Friday, November 26, 2010

Flurry of Rig Orders Marks End of Two Year Drought

Since the start of October, drilling companies have ordered at least 17 new rigs, a wave of spending that signals optimism that oil prices will remain high and that producers will continue to demand the latest advances in equipment as they tap increasingly hard to reach offshore reservoirs. Largely built "on spec", that is, without an existing contract from an oil and gas explorer,those orders mark a clear ending to a two year drought in rig purchases as drillers like Transocean, SeaDrill and Atwood Oceanics look to update and bolster their fleets.

The move also indicates how the global enthusiasm for exploiting offshore oil and gas continues, despite the slowdown in U.S. drilling that came as a result of the Deepwater Horizon oil spill.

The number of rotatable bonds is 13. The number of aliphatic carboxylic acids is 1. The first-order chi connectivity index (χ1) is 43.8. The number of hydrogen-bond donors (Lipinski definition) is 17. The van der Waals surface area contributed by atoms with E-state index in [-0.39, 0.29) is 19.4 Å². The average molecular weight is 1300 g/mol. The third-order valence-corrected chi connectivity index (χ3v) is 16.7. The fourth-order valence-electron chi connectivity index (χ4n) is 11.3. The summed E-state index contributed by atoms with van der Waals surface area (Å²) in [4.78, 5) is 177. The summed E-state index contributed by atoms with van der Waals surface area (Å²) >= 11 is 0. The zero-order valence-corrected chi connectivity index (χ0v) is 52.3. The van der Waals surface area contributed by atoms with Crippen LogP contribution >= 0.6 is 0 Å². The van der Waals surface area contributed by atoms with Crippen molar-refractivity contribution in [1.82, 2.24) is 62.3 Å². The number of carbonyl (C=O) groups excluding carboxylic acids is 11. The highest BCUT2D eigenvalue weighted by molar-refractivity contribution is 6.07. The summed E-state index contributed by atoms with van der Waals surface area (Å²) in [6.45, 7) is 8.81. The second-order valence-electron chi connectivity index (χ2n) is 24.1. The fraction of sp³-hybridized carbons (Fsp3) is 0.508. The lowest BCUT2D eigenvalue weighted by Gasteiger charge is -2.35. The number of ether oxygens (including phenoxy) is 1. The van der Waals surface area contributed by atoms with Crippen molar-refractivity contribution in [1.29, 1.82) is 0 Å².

Of the 17 orders so far this quarter, 13 are for jackup rigs, which stand on legs and typically operate in water depths up to 400 feet. By comparison, only eight jackups were ordered in the two years that ended Sept. 30, according to Tom Curran, senior analyst with Wells Fargo Securities' Oilfield Services & Drilling team.

The quarter's four orders for floating deep-water rigs, which can take three years or more to construct, are the first shipyards have seen since 2008, Curran said. The orders primarily have gone to yards in Southeast Asia......Read the entire article.


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